Be honest. There was a part of your brain that said “The Orioles aren’t serious about this rebuild.” Up until yesterday, that thought process had some merit. What had they really done? They traded away expiring contracts. So? They had no choice there. Sure, Dan Duquette and Buck Showalter had acknowledged a rebuild publicly, and there were rumors of significant interest in international free agents. But there had been no actual movement there, and talk of trading the players under control beyond 2018 had died down. Then, the deadline happened.
First, Kevin Gausman was dealt to the Atlanta Braves. The immediate reaction there was that the prospect return was light: third baseman Jean Carlos Encarnacion, catcher Brett Cumberland, right-handed pitcher Evan Phillips and left-handed pitcher Bruce Zimmermann. Then, it emerged that reliever Darren O’Day, currently out for the season with an injury, was thrown in the trade as well, and the O’s would also be receiving $2.5 million in international signing bonus slot money.
They weren’t done. Next, Jonathan Schoop was shipped to Milwaukee Brewers. The Birds haul there included MLB infielder Jonathan Villar, minor league shortstop Jean Carmona and right-handed pitcher Luis Ortiz. Within an hour of the deadline closing, Duquette traded away three established veterans from an exciting era of Orioles baseball and turned them into six prospects and a major league stop gap.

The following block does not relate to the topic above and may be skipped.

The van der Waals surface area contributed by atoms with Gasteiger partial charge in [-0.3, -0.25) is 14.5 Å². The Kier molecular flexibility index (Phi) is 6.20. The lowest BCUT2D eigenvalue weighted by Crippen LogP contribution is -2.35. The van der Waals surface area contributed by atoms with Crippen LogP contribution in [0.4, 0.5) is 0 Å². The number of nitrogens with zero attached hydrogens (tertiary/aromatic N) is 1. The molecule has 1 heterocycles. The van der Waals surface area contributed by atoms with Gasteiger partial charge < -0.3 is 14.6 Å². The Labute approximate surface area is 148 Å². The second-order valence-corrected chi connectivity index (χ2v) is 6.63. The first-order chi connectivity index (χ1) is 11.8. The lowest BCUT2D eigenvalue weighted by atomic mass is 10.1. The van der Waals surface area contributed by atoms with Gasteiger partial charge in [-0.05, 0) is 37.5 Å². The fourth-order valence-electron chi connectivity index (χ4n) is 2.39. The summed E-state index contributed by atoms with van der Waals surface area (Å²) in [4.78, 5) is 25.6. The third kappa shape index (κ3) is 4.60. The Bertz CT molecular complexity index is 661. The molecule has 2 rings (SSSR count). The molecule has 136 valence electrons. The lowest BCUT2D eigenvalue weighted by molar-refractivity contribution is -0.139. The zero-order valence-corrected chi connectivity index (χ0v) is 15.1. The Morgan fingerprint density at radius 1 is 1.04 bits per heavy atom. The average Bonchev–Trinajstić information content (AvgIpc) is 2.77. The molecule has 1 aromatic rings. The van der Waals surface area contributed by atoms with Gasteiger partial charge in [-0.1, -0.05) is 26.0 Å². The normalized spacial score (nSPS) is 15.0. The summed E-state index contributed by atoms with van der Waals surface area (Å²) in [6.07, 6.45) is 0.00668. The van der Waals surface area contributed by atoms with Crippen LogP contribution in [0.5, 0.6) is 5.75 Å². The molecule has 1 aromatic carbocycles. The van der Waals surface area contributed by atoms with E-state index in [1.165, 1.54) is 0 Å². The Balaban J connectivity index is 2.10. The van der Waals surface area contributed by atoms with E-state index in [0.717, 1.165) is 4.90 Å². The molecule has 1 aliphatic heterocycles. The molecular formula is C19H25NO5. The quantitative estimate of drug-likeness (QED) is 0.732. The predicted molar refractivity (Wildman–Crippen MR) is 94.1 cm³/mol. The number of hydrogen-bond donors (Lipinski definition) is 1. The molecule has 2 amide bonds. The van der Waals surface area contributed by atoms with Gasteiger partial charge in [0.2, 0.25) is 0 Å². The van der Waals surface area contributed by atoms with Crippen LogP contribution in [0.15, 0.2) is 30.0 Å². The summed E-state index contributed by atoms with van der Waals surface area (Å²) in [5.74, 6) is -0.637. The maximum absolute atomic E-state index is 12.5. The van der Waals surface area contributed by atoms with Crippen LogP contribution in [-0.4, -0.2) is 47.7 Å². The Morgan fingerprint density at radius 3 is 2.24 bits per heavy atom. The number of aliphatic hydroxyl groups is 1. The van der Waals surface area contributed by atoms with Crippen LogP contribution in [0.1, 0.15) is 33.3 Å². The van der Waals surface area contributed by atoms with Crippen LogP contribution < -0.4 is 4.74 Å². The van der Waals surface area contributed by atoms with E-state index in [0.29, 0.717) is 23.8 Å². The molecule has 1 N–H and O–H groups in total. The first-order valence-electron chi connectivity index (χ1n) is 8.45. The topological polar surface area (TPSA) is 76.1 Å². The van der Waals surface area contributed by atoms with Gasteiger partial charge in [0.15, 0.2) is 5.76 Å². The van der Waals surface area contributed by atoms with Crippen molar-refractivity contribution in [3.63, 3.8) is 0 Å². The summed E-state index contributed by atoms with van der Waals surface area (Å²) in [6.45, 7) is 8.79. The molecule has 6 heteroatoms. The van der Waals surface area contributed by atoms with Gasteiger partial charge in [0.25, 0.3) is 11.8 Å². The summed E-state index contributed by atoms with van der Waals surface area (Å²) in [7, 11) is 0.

I don’t know enough about the prospects involved to tell you if the Orioles did well in these deals. I will link some of the reactions I can find down below.
What I can tell you is that these were positive moves. They had to be done. If trading Machado, Britton and Brach was ripping off the band-aid, yesterday was admitting that you needed more than that band-aid anyway; you needed full-on surgery.
The Orioles acquired a ton of prospects and a lot of international signing money in July. Not all of these players that the club traded for will work out. In fact, most of them won’t, and we will have to wait two years, maybe longer, to find out. The franchise is punting on 2019 and 2020 in Baltimore with an eye to that 2021 season.
Can you blame them? the Red Sox and Yankees appear to be at the height of their powers. The Blue Jays understand this, which is why they are slow playing the arrival of their two top prospects. Why start their service time clocks when the team won’t beat those two behemoths anyway? The Rays have a different challenge altogether but have managed to put together a middle of the pack team while stripping away most of the recognizable faces. The AL East is the still the toughest divsion in baseball. In order to compete, the Orioles needed to get smarter. They needed to make some tough decisions. They’ve done that. Now, the real work begins: developing young players and scouting the next crop of prospects.
In the meantime, the O’s will still be playing games. They lost their first post-deadline match-up 6-3 against the Yankees on Tuesday night. Paul recapped the action.
The Orioyals: Could We Combine MLB’s Two Worst Teams Into a Winner? - The Ringer